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June 29, 2015
2 Min Read
The Oklahoma Department of Environmental Quality (DEQ) has suspended the permit of a landfill in Tecumseh until a number of environmental compliance issues are resolved, including visible animal carcasses and other waste that wasn’t sufficiently covered.
The state’s order also notes that, during a routine inspection in 2011, DEQ officials found the landfill to be on fire, and later found that the fire had already been burning for three days. This was not the only fire in recent years, according to the DEQ order.
The DEQ order also details an exchange between the agency and the landfill’s owner, Absolute Waste Solutions, in 2012 about a financial assurance trust fund for the landfill. The landfill owners informed DEQ that they were winding down the site, with plans to close in the future. But nearly three years later, the landfill owners still have not provided DEQ with the necessary information to fulfill that plan.
According the DEQ, Absolute Waste Systems has paid its $10,000 fine, and is working toward resolving the compliance issues at the landfill.
By 2014, a follow-up inspection at the site revealed that there were still animal carcasses in the open with pools of standing blood, leaking leachate with no records of quarterly inspections or annual cleanouts, exposed trash, and steeper slopes than what is permitted. A month later, multiple hot spots and smoke were observed. Despite working with the landfill owner to reach compliance at the site, DEQ says the site remained in non-compliance during a February 2015 inspection, and the owners are more than $171,000 behind in trust fund payments.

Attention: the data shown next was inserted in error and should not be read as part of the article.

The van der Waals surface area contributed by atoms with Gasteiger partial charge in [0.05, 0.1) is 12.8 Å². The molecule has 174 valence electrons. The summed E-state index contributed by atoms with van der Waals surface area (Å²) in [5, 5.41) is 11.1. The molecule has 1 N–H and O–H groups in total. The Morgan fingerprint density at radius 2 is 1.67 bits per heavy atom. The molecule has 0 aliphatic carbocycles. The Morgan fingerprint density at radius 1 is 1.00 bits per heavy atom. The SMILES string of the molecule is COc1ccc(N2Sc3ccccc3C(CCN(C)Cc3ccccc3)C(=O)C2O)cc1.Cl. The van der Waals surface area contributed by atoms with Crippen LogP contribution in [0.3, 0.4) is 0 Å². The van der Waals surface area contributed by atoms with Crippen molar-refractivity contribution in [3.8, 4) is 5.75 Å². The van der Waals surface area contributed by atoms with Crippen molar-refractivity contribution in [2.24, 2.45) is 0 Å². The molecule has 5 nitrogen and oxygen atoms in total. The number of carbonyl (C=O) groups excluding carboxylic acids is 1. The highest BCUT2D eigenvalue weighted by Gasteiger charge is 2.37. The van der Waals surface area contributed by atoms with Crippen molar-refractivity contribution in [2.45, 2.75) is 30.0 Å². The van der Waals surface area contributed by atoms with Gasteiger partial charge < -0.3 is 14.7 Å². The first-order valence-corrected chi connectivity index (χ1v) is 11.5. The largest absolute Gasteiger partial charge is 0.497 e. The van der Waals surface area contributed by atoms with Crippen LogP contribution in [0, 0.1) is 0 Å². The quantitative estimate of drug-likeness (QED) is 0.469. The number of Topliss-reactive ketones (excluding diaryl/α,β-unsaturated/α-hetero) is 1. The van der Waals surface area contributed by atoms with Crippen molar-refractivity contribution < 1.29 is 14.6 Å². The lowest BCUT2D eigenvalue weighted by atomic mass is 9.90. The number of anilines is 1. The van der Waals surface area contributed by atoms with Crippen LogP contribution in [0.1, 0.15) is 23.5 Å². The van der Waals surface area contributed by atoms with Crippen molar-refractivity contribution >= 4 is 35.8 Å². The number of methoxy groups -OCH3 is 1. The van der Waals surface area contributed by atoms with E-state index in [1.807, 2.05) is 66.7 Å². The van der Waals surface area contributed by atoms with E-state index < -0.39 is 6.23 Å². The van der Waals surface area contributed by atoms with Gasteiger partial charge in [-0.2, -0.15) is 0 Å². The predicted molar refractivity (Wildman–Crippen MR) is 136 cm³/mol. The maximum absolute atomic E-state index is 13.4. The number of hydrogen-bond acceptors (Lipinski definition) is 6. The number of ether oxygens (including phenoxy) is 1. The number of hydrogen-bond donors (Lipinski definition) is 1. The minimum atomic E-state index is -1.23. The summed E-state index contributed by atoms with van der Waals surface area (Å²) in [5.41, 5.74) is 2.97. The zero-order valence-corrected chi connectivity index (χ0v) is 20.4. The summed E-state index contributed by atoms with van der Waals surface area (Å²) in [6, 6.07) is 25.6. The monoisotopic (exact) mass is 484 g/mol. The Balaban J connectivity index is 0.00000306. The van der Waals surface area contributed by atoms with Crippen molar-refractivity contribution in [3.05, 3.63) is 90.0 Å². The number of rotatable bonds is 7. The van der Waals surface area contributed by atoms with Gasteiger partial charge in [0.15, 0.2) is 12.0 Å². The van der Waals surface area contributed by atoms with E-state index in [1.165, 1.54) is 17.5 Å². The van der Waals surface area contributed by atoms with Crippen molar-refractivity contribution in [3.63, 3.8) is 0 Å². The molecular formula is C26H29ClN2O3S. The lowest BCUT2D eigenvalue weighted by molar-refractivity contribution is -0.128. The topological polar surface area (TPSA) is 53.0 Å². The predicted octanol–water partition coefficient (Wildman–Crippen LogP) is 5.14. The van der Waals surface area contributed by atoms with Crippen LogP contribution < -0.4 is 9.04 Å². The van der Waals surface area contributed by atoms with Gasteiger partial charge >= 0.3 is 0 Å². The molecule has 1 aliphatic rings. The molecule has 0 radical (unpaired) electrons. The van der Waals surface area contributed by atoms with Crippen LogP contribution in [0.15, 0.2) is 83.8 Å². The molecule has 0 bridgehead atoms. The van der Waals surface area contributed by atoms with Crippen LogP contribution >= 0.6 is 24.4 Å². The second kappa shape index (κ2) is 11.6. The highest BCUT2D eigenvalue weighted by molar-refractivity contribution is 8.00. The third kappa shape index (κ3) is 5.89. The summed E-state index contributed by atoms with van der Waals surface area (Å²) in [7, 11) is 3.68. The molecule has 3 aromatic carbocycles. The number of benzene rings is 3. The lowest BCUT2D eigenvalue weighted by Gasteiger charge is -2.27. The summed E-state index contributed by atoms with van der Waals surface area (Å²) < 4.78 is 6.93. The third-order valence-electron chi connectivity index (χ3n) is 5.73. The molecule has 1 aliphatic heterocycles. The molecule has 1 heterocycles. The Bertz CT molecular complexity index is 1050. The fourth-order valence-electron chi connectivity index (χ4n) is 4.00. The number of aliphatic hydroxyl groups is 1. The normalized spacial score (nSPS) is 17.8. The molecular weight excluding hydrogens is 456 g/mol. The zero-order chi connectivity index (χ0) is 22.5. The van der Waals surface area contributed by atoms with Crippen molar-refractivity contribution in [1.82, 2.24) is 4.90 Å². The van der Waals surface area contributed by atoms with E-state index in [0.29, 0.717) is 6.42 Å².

To reach compliance DEQ requires that the landfill owners fully fund its trust fund and install operational scales within 120 days, and that it address smoking and subsurface hotspots within 60 days of the order. The order also requires a number of other compliance measures to be completed in similar time frames, ranging from groundwater and gas monitoring to better litter control and record-keeping.
Additionally, while the DEQ could have fined the site up to $10,000 per day for violations, it ordered a single $10,000 fine to be paid.
Attorney’s for Absolute Waste Solutions have replied to DEQ, stating they are working to reach compliance on the violations and even have plans to add a new cell to expand the landfill.
DEQ officials did not return calls by press time on the status of the violations or compliance order.
About the Author(s)
Freelance writer, Waste360
Rachael Zimlich graduated with a degree in journalism from Point Park University in 2003. She wrote for daily and weekly newspapers for several years before moving to trade publishing. She worked full-time for Crain Communications and Advanstar Communications until 2012, when she began to work as a freelance writer. A former editor for Crain's Waste News, she now covers industry news for Waste360, Medical Economics, Managed Healthcare Executive, Healthcare Traveler, DVM Newsmagazine and Veterinary Economics.
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